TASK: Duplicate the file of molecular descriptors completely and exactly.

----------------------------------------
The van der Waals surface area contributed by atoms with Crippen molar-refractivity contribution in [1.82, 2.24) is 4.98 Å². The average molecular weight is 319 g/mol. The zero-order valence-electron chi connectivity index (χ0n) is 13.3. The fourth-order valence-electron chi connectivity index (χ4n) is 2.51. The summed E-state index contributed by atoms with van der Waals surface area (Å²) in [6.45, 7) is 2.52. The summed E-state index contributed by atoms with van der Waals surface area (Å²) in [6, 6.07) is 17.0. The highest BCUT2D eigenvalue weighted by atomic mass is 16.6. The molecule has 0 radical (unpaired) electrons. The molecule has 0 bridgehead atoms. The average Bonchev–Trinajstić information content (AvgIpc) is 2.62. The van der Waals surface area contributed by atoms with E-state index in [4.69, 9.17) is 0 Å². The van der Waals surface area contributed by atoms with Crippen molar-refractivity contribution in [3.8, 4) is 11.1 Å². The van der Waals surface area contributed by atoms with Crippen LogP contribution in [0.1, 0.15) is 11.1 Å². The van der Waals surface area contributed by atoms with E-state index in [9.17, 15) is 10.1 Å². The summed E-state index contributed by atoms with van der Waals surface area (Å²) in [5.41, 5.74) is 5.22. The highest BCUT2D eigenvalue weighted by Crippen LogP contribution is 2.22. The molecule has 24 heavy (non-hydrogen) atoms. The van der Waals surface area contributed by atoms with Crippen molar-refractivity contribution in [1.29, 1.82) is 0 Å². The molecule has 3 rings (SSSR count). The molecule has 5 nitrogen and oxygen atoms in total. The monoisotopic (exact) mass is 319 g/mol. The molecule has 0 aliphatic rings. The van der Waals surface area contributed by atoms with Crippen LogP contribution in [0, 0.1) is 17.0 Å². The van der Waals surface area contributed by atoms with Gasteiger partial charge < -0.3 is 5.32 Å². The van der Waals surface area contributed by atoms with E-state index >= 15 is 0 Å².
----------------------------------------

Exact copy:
The van der Waals surface area contributed by atoms with Crippen molar-refractivity contribution in [1.82, 2.24) is 4.98 Å². The average molecular weight is 319 g/mol. The zero-order valence-electron chi connectivity index (χ0n) is 13.3. The fourth-order valence-electron chi connectivity index (χ4n) is 2.51. The summed E-state index contributed by atoms with van der Waals surface area (Å²) in [6.45, 7) is 2.52. The summed E-state index contributed by atoms with van der Waals surface area (Å²) in [6, 6.07) is 17.0. The highest BCUT2D eigenvalue weighted by atomic mass is 16.6. The molecule has 0 radical (unpaired) electrons. The molecule has 0 bridgehead atoms. The average Bonchev–Trinajstić information content (AvgIpc) is 2.62. The van der Waals surface area contributed by atoms with E-state index in [4.69, 9.17) is 0 Å². The van der Waals surface area contributed by atoms with Crippen molar-refractivity contribution in [3.8, 4) is 11.1 Å². The van der Waals surface area contributed by atoms with Crippen LogP contribution in [0.1, 0.15) is 11.1 Å². The van der Waals surface area contributed by atoms with E-state index in [9.17, 15) is 10.1 Å². The summed E-state index contributed by atoms with van der Waals surface area (Å²) in [5.41, 5.74) is 5.22. The highest BCUT2D eigenvalue weighted by Crippen LogP contribution is 2.22. The molecule has 24 heavy (non-hydrogen) atoms. The van der Waals surface area contributed by atoms with Crippen molar-refractivity contribution in [1.29, 1.82) is 0 Å². The molecule has 3 rings (SSSR count). The molecule has 5 nitrogen and oxygen atoms in total. The monoisotopic (exact) mass is 319 g/mol. The molecule has 0 aliphatic rings. The van der Waals surface area contributed by atoms with Crippen LogP contribution in [0, 0.1) is 17.0 Å². The van der Waals surface area contributed by atoms with Gasteiger partial charge < -0.3 is 5.32 Å². The van der Waals surface area contributed by atoms with E-state index >= 15 is 0 Å².